The smartphone industry is full of plenty of gigantic companies, with influence and buckets of money at their disposal. As such, it’s easy to feel a bit like David in the face of Goliath, and even if you have a valid complaint against one of these juggernauts, getting your way can feel like squeezing blood from a stone. Luckily for smartphone users in the US, the Federal Trade Commission has got their back, and we’ve seen recent efforts from it trying to stem unauthorized purchases from the various app stores out there. The latest target to wander into its crosshairs is AT&T, as the FTC goes after the carrier for what it describes as failing to live up to the promise of unlimited data.
We’re looking all the way back to 2011 here, as the FTC’s complaint revisits the story we shared with you back then of AT&T appearing to throttle the speeds of unlimited plans after crossing just a 2GB threshold. That’s just the tip of the iceberg, though, and over the years the FTC accuses AT&T of throttling unlimited data for some 3.5 million subscribers.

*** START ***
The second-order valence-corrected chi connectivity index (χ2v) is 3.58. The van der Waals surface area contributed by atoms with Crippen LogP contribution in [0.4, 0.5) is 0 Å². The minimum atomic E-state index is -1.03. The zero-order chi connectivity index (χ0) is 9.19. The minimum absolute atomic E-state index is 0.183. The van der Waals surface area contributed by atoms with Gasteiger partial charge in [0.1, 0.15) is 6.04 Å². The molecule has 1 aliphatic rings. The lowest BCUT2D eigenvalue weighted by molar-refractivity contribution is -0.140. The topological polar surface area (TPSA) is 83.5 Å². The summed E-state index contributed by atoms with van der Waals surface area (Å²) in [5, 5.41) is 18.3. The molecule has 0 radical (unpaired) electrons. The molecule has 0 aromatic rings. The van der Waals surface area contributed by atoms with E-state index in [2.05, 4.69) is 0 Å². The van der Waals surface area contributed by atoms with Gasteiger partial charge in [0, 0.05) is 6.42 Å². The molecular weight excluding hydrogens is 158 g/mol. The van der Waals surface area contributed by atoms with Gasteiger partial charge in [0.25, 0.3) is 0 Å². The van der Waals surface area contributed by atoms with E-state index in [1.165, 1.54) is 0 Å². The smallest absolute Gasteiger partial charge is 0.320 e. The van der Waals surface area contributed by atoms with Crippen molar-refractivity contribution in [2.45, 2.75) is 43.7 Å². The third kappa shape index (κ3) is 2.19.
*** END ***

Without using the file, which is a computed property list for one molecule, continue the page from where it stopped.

Specifically, the agency takes issue with AT&T effectively changing the terms of existing contracts with subscribers for “unlimited” data plans, as well as not being upfront about the nature of its throttling when offering users the chance to renew such plans.
The FTC worked with the FCC to prepare its action against AT&T, which takes the form of a federal court complaint against the carrier.
In a response, AT&T calls the charges “baseless” and insists that its contracts are “fully transparent and consistent with the law.”